3 Unexpected Alternative Uses for Botox

Rachel Krause
NikiLitov/iStock/Getty Images

NikiLitov/iStock/Getty Images

When we think Botox, we think of “Real Housewives”-style frozen faces—and, relatedly, how much money we’ll have to spend on anti-aging skin care in order to steer clear. Firstly, there’s no shame in a little bit of tweaking here and there, but furthermore, Botox isn’t quite the one-trick pony we may think of it as. In fact, it has a few medical uses you may not even be aware of. Headache sufferers, pay close attention.

Botox is FDA-approved as an effective, though temporary, way to address pain from chronic migraines, so serious headache sufferers rejoice: no back-alley Botox here. It’s theorized that the injections prohibit pain signals from reaching nerve endings, so migraines are dramatically less severe—and occur with significantly less frequency—if not eliminated altogether.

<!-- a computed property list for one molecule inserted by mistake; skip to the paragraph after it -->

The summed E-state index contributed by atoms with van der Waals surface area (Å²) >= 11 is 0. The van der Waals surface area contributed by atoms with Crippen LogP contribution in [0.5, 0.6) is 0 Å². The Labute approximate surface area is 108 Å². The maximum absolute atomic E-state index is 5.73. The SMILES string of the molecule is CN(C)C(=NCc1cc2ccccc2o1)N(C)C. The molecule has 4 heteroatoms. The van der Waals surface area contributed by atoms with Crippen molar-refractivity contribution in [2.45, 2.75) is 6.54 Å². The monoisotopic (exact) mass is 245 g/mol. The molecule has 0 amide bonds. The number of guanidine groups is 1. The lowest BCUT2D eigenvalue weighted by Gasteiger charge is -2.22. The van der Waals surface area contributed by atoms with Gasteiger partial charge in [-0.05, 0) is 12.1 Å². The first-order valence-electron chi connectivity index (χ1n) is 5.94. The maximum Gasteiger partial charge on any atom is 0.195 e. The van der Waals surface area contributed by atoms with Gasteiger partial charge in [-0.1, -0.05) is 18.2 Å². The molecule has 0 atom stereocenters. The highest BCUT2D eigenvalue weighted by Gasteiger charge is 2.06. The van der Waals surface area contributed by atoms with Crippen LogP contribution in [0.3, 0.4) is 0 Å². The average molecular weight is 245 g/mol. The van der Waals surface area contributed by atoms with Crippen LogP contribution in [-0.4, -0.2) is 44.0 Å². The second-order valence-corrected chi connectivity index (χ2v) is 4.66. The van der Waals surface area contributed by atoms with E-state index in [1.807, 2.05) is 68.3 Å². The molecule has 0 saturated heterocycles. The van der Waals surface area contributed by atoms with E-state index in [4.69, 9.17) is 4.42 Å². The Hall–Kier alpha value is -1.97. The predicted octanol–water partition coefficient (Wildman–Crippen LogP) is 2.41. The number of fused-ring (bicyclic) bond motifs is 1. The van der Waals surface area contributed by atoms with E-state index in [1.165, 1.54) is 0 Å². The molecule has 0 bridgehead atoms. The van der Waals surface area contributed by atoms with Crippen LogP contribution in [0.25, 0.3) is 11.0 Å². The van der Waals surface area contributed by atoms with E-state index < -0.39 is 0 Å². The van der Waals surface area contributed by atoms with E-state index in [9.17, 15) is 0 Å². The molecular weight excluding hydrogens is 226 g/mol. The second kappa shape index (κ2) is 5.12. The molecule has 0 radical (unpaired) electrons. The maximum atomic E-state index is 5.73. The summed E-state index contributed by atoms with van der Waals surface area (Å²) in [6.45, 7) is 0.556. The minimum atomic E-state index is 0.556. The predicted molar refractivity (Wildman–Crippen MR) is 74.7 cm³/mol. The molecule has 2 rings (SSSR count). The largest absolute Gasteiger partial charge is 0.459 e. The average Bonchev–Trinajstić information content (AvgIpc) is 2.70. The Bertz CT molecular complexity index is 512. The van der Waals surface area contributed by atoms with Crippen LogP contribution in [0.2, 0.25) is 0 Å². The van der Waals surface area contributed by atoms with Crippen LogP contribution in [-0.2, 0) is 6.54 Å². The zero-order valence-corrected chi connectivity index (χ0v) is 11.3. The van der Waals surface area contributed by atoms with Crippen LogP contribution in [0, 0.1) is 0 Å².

Excessive Sweating
Excessive sweating, also known as hyperhidrosis, can be temporarily treated by injecting Botox into the sweat glands, particularly those in the underarms. Botox works to temporarily hinder the secretion of the chemical that triggers the body’s sweat glands, which blocks the body from producing sweat in the areas where Botox has been injected just below the surface of the skin. Research has shown that Botox frequently results in an 82-87% reduction in sweating, which is pretty significant—especially for those who have known the embarrassment of suffering from hyperhidrosis.

Muscle Spasms
As a nerve impulse blocker, Botox inhibits targeted muscles from contracting and forces them to relax—so, when injected into muscles affected by sudden spasms, it reduces the activity that causes said spasms. It can also be used to address eye twitching by freezing the surrounding muscles, so the twitching and spasming can’t occur.

Read more from Daily Makeover: 6 Things to Consider Before Getting Botox